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To Lead Tomorrow, Future Leaders Must Learn to Read Today

Mabruk Kabir's picture


When it comes to primary education, there are many reasons to be optimistic. Enrollment has jumped across the world, and more children are in school than ever before. In the last decade, the number of out-of-school children has fallen by half, from 102 million in 2000 to 57 million in 2011.
 
But is showing up to school enough?
 
According to UNESCO’s Education for All Global Monitoring Report, almost one quarter of the youth in the developing world cannot read a sentence. In countries with large youth populations, this can leave behind a crippling ‘legacy of illiteracy’. Despite almost universal primary enrollment in India – 97 percent – half of second grade students cannot read a full sentence, and almost a quarter cannot even recognize letters.

Reading is a foundational skill. Children who do not learn to read in the primary grades are less likely to benefit from further schooling. Poor readers struggle to develop writing skills and absorb content in other areas. More worryingly, learning gaps hit disadvantaged populations the hardest, limiting their economic opportunities. In Bangladesh, only one in three of the poorest quartile is literate, compared to almost nine out of ten in the richest.

The ever changing landscape of aid

Zahid Hussain's picture

How has foreign aid changed over the past seven decades?Foreign aid in its modern form originated in the early 1940s. Following the Second World War, Europe faced a critical shortage of capital for physical reconstruction. The response was the commonly known Marshall Plan under which the USA transferred some 2-3% of its national income during the peak years to help reconstruct Europe. The achievements under the Marshall Plan spawned hope about the effectiveness of foreign aid in other contexts. The attention of rich nations turned to the emerging independent developing nations in the 1960s. The multilateralism of aid at the time was seen as more efficient and less political than bilateral aid leading to considerable expansion of the activities of the UN, World Bank, and other multilateral agencies.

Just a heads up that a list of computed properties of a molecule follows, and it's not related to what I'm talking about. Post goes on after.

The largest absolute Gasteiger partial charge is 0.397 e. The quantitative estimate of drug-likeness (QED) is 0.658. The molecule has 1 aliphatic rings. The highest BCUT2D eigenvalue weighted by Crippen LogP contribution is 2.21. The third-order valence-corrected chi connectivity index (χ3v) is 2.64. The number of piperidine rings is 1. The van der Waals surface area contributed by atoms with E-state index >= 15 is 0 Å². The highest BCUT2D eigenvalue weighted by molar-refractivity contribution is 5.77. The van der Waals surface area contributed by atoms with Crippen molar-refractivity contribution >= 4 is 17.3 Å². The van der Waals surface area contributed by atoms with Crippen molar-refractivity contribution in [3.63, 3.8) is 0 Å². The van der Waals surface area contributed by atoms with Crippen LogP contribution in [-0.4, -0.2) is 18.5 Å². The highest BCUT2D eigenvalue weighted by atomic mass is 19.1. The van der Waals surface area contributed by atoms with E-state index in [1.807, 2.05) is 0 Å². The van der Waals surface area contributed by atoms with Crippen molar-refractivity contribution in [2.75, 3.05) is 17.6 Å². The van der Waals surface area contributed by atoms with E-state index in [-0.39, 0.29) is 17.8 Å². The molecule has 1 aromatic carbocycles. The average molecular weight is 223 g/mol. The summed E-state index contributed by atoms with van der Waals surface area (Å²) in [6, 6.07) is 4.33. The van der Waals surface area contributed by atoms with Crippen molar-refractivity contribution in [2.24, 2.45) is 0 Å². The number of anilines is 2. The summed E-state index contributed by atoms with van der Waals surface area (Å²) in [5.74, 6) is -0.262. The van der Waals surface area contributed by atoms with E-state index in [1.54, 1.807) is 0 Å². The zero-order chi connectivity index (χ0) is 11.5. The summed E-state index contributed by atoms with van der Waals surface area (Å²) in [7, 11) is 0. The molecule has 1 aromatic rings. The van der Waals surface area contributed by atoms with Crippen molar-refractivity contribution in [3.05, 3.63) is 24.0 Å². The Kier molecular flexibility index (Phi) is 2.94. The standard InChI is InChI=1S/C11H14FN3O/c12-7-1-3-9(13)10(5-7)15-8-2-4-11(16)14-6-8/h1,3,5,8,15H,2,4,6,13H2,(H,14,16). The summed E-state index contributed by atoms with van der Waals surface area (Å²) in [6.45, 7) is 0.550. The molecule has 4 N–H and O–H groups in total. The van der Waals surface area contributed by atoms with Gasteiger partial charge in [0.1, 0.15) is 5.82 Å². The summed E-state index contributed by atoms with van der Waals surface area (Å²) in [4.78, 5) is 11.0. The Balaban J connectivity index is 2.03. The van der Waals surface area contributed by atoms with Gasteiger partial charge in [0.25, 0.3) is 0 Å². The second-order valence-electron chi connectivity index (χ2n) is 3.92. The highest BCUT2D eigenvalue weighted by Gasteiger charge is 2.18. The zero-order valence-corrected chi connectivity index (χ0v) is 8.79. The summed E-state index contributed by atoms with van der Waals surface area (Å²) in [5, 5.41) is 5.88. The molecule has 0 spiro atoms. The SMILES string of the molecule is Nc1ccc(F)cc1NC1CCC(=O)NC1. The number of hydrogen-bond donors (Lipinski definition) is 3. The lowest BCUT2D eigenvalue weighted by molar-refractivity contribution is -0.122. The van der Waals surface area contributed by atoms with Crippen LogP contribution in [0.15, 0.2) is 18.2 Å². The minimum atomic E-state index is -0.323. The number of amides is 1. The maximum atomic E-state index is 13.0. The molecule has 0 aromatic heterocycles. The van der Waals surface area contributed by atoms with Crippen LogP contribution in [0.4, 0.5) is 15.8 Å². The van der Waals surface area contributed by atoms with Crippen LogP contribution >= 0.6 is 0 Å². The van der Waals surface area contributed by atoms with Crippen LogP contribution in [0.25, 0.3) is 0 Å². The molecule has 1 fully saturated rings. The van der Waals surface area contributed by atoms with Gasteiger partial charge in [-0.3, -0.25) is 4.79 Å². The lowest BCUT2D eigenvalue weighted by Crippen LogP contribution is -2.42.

Historically there have been many who claim that not enough aid is given. The immediate post-War period witnessed large-scale funding through the Marshall Plan and growing aid to developing countries, focusing on technical assistance. In 1951 a UN commission recommended an increase of aid, to about $5 billion a year, to help countries increase economic growth to 2%. The most commonly quoted Partners in Development report argued for an increase in aid to 0.7% percent of Gross National Income of donors and to increase the efficiency of aid.
 
Conditions changed abruptly towards the end of the 1970s with the second oil shock, leading to the international debt crisis. Macroeconomic imbalances became widespread among developing countries. Focus in development strategy and policy shifted to internal policy failure. Achieving external and internal balance was widely perceived as an essential prerequisite for renewed development. Trade, not aid, became the dominant slogan among many leaders and economists. The optimism around 1970 was followed by ‘structural adjustment’ and stabilization of economies, and ‘aid fatigue’. Nevertheless, throughout the 1980s there were calls for increasing aid. The 1990s witnessed sharp reductions in Overseas Development Assistance (ODA) with the end of Cold War and tightening budget constraints in donor countries.
 
A major convergence of economic and political factors around the early 1990s led to a widespread feeling of there being a problem in the field of aid-promoted development policy. Policymakers at a global level faced a new set of problems in the context of a shift arising from the end of the Cold War. Aid could move away from being regarded largely as a geopolitical strategic tool. In addition, the Asian economic crisis and the lackluster performance of sub-Saharan Africa posed serious challenges.

The Quest for Aid Effectiveness

Zahid Hussain's picture

A health checkup in Akbarnagar Community Clinic, Bangladesh. Mahfuzul Hasan Bhuiyan/World BankHas foreign aid been helpful for development? What helps and hinders it? What does the evidence say?

The key challenge facing foreign aid globally is its effectiveness.

Research on aid effectiveness has focused on outcomes such as a country’s economic growth or quality of institutions. These studies came to mixed conclusions over whether aid can effectively promote economic development.

Microeconomic evidence paints a reasonably positive picture. The World Bank’s Independent Evaluation Group (IEG) finds that the average rates of return to aid are generally above 20%. Evidence based on randomized program evaluation techniques is also largely positive, indicating that aid-financed interventions can generate substantial benefits for individuals.

The Delhi Rape Case, One Year Later

Maria Correia's picture

See also: Anniversary of the New Delhi Attack Reminds Us that Tackling Violence is Urgent